- You might also feel isolated or like you have been deserted and left to do everything on your own (which may be true)
How To Avoid Caregiver Burnout
While you can’t avoid all caregiver burnout symptoms, you can fend off, reduce or eliminate some of them by:
Asking for and accepting help: Be sure to ask for a specific form of help, though, instead of just hinting that you need it. Trust me, people either don’t pick up on the hint or your being vague will give them an out for ignoring the need. Instead of saying, “Geez, I’ve got a ton of things to do for Mom this week” and hoping your sibling will offer to take something off your plate, say, “Liz, can you take Mom to her doctor appointment this Tuesday at 11:00 a.m.?” And, if Liz declines, don’t let her off the hook – make another specific request.
Who do you ask for help? Family, friends, church members, the hospice social worker if your loved one is under hospice care, or resources such as adult daycare programs. If there is money available, consider hiring a part time home health aide to help with your loved one’s personal needs, such as toileting, dressing, bathing and so forth.
Being realistic: You can only do so much before it starts to impact your own health (or finances, or job – what have you). As much as you’d like to do the ten things Dad is asking you to do, pick the most important ones and let the others go. I promise the world will not stop spinning if you don’t accomplish everything on your “to-do” list.
Set aside time for yourself – every day: Have coffee with a friend (even virtually!), take an hour to read a book, treat yourself to a long, hot bath – whatever it takes to get your out of the hectic caregiving world and give you a moment or two of peace. But do this every, single day. You really do need a mental and physical break from caregiving.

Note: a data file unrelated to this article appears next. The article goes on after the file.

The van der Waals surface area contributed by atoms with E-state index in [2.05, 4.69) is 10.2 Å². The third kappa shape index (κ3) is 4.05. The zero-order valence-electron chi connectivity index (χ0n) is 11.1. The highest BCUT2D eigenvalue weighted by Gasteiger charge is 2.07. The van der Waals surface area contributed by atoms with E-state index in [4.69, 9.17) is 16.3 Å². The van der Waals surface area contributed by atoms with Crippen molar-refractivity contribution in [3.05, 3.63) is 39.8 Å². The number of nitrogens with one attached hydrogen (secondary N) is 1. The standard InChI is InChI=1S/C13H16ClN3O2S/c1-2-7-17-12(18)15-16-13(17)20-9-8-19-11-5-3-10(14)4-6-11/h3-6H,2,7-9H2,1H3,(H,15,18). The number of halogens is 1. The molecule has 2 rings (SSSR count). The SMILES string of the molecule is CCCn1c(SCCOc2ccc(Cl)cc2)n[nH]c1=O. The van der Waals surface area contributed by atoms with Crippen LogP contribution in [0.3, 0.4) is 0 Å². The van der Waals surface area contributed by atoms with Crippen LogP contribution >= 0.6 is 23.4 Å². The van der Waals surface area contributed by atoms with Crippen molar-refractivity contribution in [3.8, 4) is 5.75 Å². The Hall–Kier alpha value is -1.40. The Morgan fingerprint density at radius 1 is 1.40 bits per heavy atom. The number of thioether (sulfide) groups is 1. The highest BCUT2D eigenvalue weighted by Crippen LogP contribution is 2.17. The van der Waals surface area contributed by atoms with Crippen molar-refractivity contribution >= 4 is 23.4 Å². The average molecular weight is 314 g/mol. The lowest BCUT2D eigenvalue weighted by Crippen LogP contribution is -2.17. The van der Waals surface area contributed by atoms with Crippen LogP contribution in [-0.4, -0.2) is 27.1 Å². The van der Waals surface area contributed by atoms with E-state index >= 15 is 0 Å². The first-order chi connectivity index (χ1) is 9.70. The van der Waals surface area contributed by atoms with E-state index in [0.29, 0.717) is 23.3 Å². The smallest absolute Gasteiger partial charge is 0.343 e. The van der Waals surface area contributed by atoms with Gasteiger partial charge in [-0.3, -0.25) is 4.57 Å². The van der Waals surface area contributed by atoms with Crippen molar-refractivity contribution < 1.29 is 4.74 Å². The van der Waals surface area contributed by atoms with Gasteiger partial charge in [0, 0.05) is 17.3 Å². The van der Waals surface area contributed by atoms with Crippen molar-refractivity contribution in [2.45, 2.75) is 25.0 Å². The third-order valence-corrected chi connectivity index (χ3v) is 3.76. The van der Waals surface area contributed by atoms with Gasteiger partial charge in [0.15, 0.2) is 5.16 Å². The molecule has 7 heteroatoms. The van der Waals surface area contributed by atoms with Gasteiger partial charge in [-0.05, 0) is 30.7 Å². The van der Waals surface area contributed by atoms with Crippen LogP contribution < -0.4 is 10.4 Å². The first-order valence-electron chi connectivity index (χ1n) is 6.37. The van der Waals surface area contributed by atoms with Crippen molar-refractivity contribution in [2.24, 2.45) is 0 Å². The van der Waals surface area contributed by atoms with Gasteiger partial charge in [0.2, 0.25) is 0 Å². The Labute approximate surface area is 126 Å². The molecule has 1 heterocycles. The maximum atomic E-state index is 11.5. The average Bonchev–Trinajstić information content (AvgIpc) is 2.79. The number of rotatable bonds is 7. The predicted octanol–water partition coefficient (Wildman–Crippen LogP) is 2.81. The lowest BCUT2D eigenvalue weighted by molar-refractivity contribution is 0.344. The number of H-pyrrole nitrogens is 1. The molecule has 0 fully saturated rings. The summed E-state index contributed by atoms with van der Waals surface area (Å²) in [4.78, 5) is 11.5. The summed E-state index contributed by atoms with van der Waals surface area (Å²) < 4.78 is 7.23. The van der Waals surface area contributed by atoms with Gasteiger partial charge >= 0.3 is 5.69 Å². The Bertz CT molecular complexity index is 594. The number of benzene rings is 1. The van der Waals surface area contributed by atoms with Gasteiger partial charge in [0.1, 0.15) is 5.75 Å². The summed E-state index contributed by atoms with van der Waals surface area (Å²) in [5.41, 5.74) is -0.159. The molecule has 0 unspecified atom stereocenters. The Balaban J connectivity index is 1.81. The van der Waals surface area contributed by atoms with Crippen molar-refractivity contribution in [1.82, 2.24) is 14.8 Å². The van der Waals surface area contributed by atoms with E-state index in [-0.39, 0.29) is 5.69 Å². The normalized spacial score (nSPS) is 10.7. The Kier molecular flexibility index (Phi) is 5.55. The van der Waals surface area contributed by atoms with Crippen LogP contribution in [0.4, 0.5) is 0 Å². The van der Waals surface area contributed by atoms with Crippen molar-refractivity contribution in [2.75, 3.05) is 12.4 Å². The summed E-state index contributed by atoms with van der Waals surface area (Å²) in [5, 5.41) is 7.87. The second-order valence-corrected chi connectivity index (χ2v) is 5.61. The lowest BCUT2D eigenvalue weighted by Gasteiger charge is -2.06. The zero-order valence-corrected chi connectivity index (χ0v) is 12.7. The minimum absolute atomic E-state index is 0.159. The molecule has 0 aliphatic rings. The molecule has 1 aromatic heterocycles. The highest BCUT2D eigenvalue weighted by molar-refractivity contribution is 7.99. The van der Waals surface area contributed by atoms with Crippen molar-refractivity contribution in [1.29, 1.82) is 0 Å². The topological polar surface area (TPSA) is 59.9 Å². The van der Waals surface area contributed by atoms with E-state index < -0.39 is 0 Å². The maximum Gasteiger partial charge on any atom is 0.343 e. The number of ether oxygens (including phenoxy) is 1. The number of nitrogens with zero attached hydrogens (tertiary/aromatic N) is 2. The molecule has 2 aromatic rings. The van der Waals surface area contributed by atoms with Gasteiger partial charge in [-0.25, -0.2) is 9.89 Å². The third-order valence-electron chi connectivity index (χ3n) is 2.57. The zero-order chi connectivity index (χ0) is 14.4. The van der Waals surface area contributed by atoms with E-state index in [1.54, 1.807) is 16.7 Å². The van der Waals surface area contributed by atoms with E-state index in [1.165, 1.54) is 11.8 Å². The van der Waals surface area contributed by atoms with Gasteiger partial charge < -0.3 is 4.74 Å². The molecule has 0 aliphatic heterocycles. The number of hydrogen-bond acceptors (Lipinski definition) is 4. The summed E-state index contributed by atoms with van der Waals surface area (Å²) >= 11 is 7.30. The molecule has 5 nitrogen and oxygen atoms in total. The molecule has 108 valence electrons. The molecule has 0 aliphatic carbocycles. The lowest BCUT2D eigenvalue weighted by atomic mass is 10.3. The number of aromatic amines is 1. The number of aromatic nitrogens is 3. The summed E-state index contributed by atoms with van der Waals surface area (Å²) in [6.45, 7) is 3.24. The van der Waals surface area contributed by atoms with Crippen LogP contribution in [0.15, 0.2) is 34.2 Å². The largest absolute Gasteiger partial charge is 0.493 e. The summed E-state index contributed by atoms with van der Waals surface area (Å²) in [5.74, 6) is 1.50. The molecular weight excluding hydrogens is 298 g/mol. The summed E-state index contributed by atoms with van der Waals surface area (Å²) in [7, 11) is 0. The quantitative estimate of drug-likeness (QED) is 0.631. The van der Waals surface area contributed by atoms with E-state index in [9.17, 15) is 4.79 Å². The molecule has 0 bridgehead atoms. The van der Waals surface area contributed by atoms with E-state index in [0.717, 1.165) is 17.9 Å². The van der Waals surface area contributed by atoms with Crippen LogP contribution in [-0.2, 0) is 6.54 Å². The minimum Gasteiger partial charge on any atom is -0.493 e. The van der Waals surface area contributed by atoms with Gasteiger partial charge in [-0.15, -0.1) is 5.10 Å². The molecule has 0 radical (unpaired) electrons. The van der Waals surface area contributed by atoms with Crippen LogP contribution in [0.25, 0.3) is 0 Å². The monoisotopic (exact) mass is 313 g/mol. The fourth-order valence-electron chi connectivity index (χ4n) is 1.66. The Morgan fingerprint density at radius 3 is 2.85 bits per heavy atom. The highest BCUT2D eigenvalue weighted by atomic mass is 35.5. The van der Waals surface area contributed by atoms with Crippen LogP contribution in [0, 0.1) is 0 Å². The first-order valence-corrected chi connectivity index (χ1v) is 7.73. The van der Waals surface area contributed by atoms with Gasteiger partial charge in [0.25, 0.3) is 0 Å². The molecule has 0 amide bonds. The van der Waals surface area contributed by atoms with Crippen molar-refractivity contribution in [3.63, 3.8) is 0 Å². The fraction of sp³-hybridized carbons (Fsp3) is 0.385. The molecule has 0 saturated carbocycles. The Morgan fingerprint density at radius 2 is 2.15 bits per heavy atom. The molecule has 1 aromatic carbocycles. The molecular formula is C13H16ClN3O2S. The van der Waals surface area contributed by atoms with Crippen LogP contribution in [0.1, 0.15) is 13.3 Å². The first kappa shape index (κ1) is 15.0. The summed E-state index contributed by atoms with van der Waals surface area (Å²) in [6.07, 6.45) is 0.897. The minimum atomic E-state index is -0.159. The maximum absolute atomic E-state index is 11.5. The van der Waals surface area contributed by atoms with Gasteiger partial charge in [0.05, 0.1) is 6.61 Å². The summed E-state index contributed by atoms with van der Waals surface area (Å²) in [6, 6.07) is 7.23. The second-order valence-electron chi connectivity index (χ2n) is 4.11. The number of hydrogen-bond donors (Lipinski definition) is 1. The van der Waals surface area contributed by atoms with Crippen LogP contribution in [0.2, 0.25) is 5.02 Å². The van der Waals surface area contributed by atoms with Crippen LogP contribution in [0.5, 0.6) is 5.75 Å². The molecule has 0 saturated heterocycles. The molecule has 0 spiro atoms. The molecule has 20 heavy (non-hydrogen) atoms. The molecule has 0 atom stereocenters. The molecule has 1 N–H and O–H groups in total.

Not neglecting your own health: Be sure to keep up with your own doctor appointments (especially when you are under such stress!). If you are taking medications, take them on time and consistently (and get them refilled!). Shop for healthy foods instead of fast foods. Take a walk to clear your head. Do yoga online or in a class. Use an exercise video or find one on YouTube.
Joining a support group: Sometimes, you just need to vent and be understood, right? Well, people in support groups understand what you are going through. To find one, do an online search for groups near you or join an online support group. Ask the hospice social worker for local groups.
Recommended Caregiver Books
These books can also give you helpful advice to make your caregiver role a little easier:
Caring For A Loved One With Dementia: A Mindfulness-Based Guide For Reducing Stress And Making the Best Of Your Journey Together by Marguerite Manteau-Rao LCSW and Kevin Barrows, MD
Put Your Mask On First: The Caregiver’s Guide To Self Care by Dr. Gary Bradt and Scott Silknitter
Take Back Your Life: A Caregiver’s Guide To Finding Freedom In The Midst Of Overwhelm by Loren M. Gelberg-Goff